Georgia law prohibits anyone other than Georgia Power from placing signs on the companys utility poles. The law includes candidates for public office in that ban.
Not only is the posting of signs illegal, it is also an endangerment to the line crews working on the poles. Nails and staples can tear safety gloves, which are the primary form of protection for linemen working with energized power lines.
Anyone placing signs on Georgia Power property may be in violation of state election statutes, state criminal statutes, state highway statutes and local ordinances.
Georgia election statute generally restricts the placement of outdoor campaign signs on utility property, to include rights-of-way, facilities and poles.
Furthermore, a State Ethics Commission advisory opinion takes the position that a utility makes an unlawful campaign contribution by allowing the placement of campaign signs on its property.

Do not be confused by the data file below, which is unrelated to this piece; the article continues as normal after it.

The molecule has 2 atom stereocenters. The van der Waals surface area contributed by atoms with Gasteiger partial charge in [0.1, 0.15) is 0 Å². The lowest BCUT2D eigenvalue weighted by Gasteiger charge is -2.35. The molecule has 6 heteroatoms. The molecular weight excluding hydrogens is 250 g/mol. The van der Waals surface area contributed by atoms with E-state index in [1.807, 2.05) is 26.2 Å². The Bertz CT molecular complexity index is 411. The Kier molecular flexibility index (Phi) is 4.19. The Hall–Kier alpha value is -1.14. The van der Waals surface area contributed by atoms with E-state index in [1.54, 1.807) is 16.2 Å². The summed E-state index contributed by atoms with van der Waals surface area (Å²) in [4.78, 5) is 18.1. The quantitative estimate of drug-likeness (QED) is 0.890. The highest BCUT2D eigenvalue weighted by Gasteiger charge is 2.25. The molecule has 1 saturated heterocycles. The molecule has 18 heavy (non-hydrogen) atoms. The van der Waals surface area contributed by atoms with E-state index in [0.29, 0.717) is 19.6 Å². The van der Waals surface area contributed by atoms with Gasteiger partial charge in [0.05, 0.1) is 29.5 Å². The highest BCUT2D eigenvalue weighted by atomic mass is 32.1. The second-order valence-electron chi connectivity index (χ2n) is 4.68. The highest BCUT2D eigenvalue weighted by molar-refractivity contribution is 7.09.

Georgia general criminal statutes, makes it unlawful for any person to injure or destroy any apparatus, including a post, belonging to a company engaged in the manufacture or sale of electricity. Nails and staples used to post signs damage utility poles.
Georgia highway statutes restrict the placement of signs within public rights-of-way and along roads. Exceptions are made to this statute for traffic signs and signals, or other signs authorized by law.
Local ordinances often prohibit the posting of signs on utility poles. These ordinances may provide exceptions for certain official signs such as commemorative plaques or banners, official holiday decorations, public transportation information, signs giving directions to government facilities, hospitals or churches, etc.